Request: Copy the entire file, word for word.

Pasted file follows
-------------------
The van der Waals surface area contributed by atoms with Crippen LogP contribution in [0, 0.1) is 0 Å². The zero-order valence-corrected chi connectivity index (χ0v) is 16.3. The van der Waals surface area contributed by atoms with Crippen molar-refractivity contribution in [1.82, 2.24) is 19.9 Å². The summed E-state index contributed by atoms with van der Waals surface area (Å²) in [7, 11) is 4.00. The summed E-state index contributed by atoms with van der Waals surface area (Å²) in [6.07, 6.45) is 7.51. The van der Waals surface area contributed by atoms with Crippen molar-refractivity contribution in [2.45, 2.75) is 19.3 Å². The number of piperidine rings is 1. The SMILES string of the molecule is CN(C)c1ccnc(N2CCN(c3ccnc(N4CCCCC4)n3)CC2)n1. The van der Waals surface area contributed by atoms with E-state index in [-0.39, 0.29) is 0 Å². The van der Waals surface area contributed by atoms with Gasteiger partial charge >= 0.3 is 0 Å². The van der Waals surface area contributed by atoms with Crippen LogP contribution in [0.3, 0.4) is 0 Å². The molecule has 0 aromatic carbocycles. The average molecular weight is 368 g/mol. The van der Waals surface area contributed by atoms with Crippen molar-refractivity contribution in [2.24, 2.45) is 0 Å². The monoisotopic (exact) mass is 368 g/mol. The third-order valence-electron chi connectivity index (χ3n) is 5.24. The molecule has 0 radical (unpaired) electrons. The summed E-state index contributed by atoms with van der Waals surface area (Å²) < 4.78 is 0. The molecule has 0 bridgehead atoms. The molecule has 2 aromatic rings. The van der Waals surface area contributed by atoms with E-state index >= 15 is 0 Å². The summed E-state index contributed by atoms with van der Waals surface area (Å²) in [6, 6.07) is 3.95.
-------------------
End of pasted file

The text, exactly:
The van der Waals surface area contributed by atoms with Crippen LogP contribution in [0, 0.1) is 0 Å². The zero-order valence-corrected chi connectivity index (χ0v) is 16.3. The van der Waals surface area contributed by atoms with Crippen molar-refractivity contribution in [1.82, 2.24) is 19.9 Å². The summed E-state index contributed by atoms with van der Waals surface area (Å²) in [7, 11) is 4.00. The summed E-state index contributed by atoms with van der Waals surface area (Å²) in [6.07, 6.45) is 7.51. The van der Waals surface area contributed by atoms with Crippen molar-refractivity contribution in [2.45, 2.75) is 19.3 Å². The number of piperidine rings is 1. The SMILES string of the molecule is CN(C)c1ccnc(N2CCN(c3ccnc(N4CCCCC4)n3)CC2)n1. The van der Waals surface area contributed by atoms with E-state index in [-0.39, 0.29) is 0 Å². The van der Waals surface area contributed by atoms with Gasteiger partial charge >= 0.3 is 0 Å². The van der Waals surface area contributed by atoms with Crippen LogP contribution in [0.3, 0.4) is 0 Å². The molecule has 0 aromatic carbocycles. The average molecular weight is 368 g/mol. The van der Waals surface area contributed by atoms with Crippen molar-refractivity contribution in [2.24, 2.45) is 0 Å². The monoisotopic (exact) mass is 368 g/mol. The third-order valence-electron chi connectivity index (χ3n) is 5.24. The molecule has 0 radical (unpaired) electrons. The summed E-state index contributed by atoms with van der Waals surface area (Å²) < 4.78 is 0. The molecule has 0 bridgehead atoms. The molecule has 2 aromatic rings. The van der Waals surface area contributed by atoms with E-state index >= 15 is 0 Å². The summed E-state index contributed by atoms with van der Waals surface area (Å²) in [6, 6.07) is 3.95.